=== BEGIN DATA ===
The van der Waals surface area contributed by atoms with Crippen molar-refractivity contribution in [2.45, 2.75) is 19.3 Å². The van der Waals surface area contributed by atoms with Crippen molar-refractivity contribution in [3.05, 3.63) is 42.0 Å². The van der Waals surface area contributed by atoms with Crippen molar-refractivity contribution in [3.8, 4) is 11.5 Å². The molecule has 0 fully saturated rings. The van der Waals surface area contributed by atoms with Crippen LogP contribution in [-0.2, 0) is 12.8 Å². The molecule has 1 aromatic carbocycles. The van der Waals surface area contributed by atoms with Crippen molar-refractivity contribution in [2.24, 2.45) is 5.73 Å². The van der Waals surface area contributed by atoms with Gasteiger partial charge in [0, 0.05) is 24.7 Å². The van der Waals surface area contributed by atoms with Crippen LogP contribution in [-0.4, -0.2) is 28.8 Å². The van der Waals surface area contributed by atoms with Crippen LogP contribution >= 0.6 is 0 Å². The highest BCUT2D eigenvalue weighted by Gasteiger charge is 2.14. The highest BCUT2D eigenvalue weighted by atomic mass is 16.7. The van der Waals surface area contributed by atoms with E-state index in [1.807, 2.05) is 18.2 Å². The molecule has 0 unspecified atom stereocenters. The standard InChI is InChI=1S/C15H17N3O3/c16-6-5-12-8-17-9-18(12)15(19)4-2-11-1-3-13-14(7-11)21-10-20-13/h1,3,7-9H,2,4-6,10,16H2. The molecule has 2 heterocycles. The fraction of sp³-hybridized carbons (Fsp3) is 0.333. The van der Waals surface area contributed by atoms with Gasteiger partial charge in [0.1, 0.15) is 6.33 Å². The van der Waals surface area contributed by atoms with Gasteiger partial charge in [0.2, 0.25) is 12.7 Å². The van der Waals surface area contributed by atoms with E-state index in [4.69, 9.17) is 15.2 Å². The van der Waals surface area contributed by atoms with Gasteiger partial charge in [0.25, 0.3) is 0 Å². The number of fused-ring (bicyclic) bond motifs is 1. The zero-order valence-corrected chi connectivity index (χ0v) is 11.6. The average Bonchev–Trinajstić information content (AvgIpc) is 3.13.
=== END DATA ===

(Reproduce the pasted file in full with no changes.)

The van der Waals surface area contributed by atoms with Crippen molar-refractivity contribution in [2.45, 2.75) is 19.3 Å². The van der Waals surface area contributed by atoms with Crippen molar-refractivity contribution in [3.05, 3.63) is 42.0 Å². The van der Waals surface area contributed by atoms with Crippen molar-refractivity contribution in [3.8, 4) is 11.5 Å². The molecule has 0 fully saturated rings. The van der Waals surface area contributed by atoms with Crippen LogP contribution in [-0.2, 0) is 12.8 Å². The molecule has 1 aromatic carbocycles. The van der Waals surface area contributed by atoms with Crippen molar-refractivity contribution in [2.24, 2.45) is 5.73 Å². The van der Waals surface area contributed by atoms with Gasteiger partial charge in [0, 0.05) is 24.7 Å². The van der Waals surface area contributed by atoms with Crippen LogP contribution in [-0.4, -0.2) is 28.8 Å². The van der Waals surface area contributed by atoms with Crippen LogP contribution >= 0.6 is 0 Å². The highest BCUT2D eigenvalue weighted by Gasteiger charge is 2.14. The highest BCUT2D eigenvalue weighted by atomic mass is 16.7. The van der Waals surface area contributed by atoms with E-state index in [1.807, 2.05) is 18.2 Å². The molecule has 0 unspecified atom stereocenters. The standard InChI is InChI=1S/C15H17N3O3/c16-6-5-12-8-17-9-18(12)15(19)4-2-11-1-3-13-14(7-11)21-10-20-13/h1,3,7-9H,2,4-6,10,16H2. The molecule has 2 heterocycles. The fraction of sp³-hybridized carbons (Fsp3) is 0.333. The van der Waals surface area contributed by atoms with Gasteiger partial charge in [0.1, 0.15) is 6.33 Å². The van der Waals surface area contributed by atoms with Gasteiger partial charge in [0.2, 0.25) is 12.7 Å². The van der Waals surface area contributed by atoms with E-state index in [4.69, 9.17) is 15.2 Å². The van der Waals surface area contributed by atoms with Gasteiger partial charge in [0.25, 0.3) is 0 Å². The number of fused-ring (bicyclic) bond motifs is 1. The zero-order valence-corrected chi connectivity index (χ0v) is 11.6. The average Bonchev–Trinajstić information content (AvgIpc) is 3.13.